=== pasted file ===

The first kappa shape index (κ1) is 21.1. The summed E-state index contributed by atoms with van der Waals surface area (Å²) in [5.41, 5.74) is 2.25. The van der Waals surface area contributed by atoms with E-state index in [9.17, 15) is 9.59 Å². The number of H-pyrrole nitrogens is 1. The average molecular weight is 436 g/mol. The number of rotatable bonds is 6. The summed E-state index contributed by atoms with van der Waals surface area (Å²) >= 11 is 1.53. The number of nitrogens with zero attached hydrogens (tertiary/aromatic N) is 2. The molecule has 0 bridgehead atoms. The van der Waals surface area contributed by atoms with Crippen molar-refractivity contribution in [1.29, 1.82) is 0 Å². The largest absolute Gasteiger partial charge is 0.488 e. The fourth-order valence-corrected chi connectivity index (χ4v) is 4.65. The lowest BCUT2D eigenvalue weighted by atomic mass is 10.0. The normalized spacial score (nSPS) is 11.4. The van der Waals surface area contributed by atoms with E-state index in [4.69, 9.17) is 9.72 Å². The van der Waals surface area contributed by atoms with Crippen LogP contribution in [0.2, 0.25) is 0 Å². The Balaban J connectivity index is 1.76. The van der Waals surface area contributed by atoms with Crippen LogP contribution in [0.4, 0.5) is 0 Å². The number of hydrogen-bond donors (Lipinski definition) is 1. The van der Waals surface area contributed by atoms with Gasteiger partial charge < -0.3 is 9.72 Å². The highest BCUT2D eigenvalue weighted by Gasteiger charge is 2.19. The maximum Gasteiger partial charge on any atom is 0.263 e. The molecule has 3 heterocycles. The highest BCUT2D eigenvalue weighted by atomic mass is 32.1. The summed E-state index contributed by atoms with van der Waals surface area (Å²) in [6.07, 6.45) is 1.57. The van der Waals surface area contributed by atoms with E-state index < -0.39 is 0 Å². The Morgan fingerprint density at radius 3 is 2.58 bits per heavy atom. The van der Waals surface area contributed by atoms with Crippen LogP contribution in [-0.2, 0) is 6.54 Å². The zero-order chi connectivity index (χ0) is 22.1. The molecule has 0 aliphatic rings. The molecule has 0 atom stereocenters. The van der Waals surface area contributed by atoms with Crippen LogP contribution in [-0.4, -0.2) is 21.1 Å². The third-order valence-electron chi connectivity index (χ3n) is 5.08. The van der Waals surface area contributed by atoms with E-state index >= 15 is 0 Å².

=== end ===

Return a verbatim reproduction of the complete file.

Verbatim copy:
The first kappa shape index (κ1) is 21.1. The summed E-state index contributed by atoms with van der Waals surface area (Å²) in [5.41, 5.74) is 2.25. The van der Waals surface area contributed by atoms with E-state index in [9.17, 15) is 9.59 Å². The number of H-pyrrole nitrogens is 1. The average molecular weight is 436 g/mol. The number of rotatable bonds is 6. The summed E-state index contributed by atoms with van der Waals surface area (Å²) >= 11 is 1.53. The number of nitrogens with zero attached hydrogens (tertiary/aromatic N) is 2. The molecule has 0 bridgehead atoms. The van der Waals surface area contributed by atoms with Crippen molar-refractivity contribution in [1.29, 1.82) is 0 Å². The largest absolute Gasteiger partial charge is 0.488 e. The fourth-order valence-corrected chi connectivity index (χ4v) is 4.65. The lowest BCUT2D eigenvalue weighted by atomic mass is 10.0. The normalized spacial score (nSPS) is 11.4. The van der Waals surface area contributed by atoms with E-state index in [4.69, 9.17) is 9.72 Å². The van der Waals surface area contributed by atoms with Crippen LogP contribution in [0.2, 0.25) is 0 Å². The Balaban J connectivity index is 1.76. The van der Waals surface area contributed by atoms with Crippen LogP contribution in [0.4, 0.5) is 0 Å². The number of hydrogen-bond donors (Lipinski definition) is 1. The van der Waals surface area contributed by atoms with Gasteiger partial charge < -0.3 is 9.72 Å². The highest BCUT2D eigenvalue weighted by Gasteiger charge is 2.19. The maximum Gasteiger partial charge on any atom is 0.263 e. The molecule has 3 heterocycles. The highest BCUT2D eigenvalue weighted by atomic mass is 32.1. The summed E-state index contributed by atoms with van der Waals surface area (Å²) in [6.07, 6.45) is 1.57. The van der Waals surface area contributed by atoms with E-state index < -0.39 is 0 Å². The Morgan fingerprint density at radius 3 is 2.58 bits per heavy atom. The van der Waals surface area contributed by atoms with Crippen LogP contribution in [-0.2, 0) is 6.54 Å². The zero-order chi connectivity index (χ0) is 22.1. The molecule has 0 aliphatic rings. The molecule has 0 atom stereocenters. The van der Waals surface area contributed by atoms with Crippen LogP contribution in [-0.4, -0.2) is 21.1 Å². The third-order valence-electron chi connectivity index (χ3n) is 5.08. The van der Waals surface area contributed by atoms with E-state index >= 15 is 0 Å².